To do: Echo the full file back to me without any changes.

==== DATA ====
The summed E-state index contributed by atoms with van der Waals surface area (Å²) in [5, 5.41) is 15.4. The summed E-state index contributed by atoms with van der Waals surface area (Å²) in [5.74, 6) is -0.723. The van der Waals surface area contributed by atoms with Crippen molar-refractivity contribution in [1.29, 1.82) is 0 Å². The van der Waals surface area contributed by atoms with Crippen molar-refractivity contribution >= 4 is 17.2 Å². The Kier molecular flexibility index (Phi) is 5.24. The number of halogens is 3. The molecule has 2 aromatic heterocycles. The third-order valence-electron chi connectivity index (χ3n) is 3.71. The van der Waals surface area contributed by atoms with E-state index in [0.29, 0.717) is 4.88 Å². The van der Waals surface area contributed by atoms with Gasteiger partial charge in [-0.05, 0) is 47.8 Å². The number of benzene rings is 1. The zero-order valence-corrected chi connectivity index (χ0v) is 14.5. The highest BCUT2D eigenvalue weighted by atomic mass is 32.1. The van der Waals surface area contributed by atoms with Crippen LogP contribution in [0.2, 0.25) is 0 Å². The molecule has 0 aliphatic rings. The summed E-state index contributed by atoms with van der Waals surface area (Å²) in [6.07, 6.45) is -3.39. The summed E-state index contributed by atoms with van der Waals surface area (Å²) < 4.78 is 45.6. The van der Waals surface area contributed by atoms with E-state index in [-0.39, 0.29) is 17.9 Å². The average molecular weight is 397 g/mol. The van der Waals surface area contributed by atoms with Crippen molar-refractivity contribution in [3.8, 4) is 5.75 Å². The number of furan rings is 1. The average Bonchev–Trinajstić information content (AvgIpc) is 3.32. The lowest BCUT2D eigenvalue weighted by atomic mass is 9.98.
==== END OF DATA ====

The summed E-state index contributed by atoms with van der Waals surface area (Å²) in [5, 5.41) is 15.4. The summed E-state index contributed by atoms with van der Waals surface area (Å²) in [5.74, 6) is -0.723. The van der Waals surface area contributed by atoms with Crippen molar-refractivity contribution in [1.29, 1.82) is 0 Å². The van der Waals surface area contributed by atoms with Crippen molar-refractivity contribution >= 4 is 17.2 Å². The Kier molecular flexibility index (Phi) is 5.24. The number of halogens is 3. The molecule has 2 aromatic heterocycles. The third-order valence-electron chi connectivity index (χ3n) is 3.71. The van der Waals surface area contributed by atoms with E-state index in [0.29, 0.717) is 4.88 Å². The van der Waals surface area contributed by atoms with Gasteiger partial charge in [-0.05, 0) is 47.8 Å². The number of benzene rings is 1. The zero-order valence-corrected chi connectivity index (χ0v) is 14.5. The highest BCUT2D eigenvalue weighted by atomic mass is 32.1. The van der Waals surface area contributed by atoms with Crippen LogP contribution in [0.2, 0.25) is 0 Å². The molecule has 0 aliphatic rings. The summed E-state index contributed by atoms with van der Waals surface area (Å²) in [6.07, 6.45) is -3.39. The summed E-state index contributed by atoms with van der Waals surface area (Å²) < 4.78 is 45.6. The van der Waals surface area contributed by atoms with E-state index in [-0.39, 0.29) is 17.9 Å². The average molecular weight is 397 g/mol. The van der Waals surface area contributed by atoms with Crippen molar-refractivity contribution in [3.8, 4) is 5.75 Å². The number of furan rings is 1. The average Bonchev–Trinajstić information content (AvgIpc) is 3.32. The lowest BCUT2D eigenvalue weighted by atomic mass is 9.98.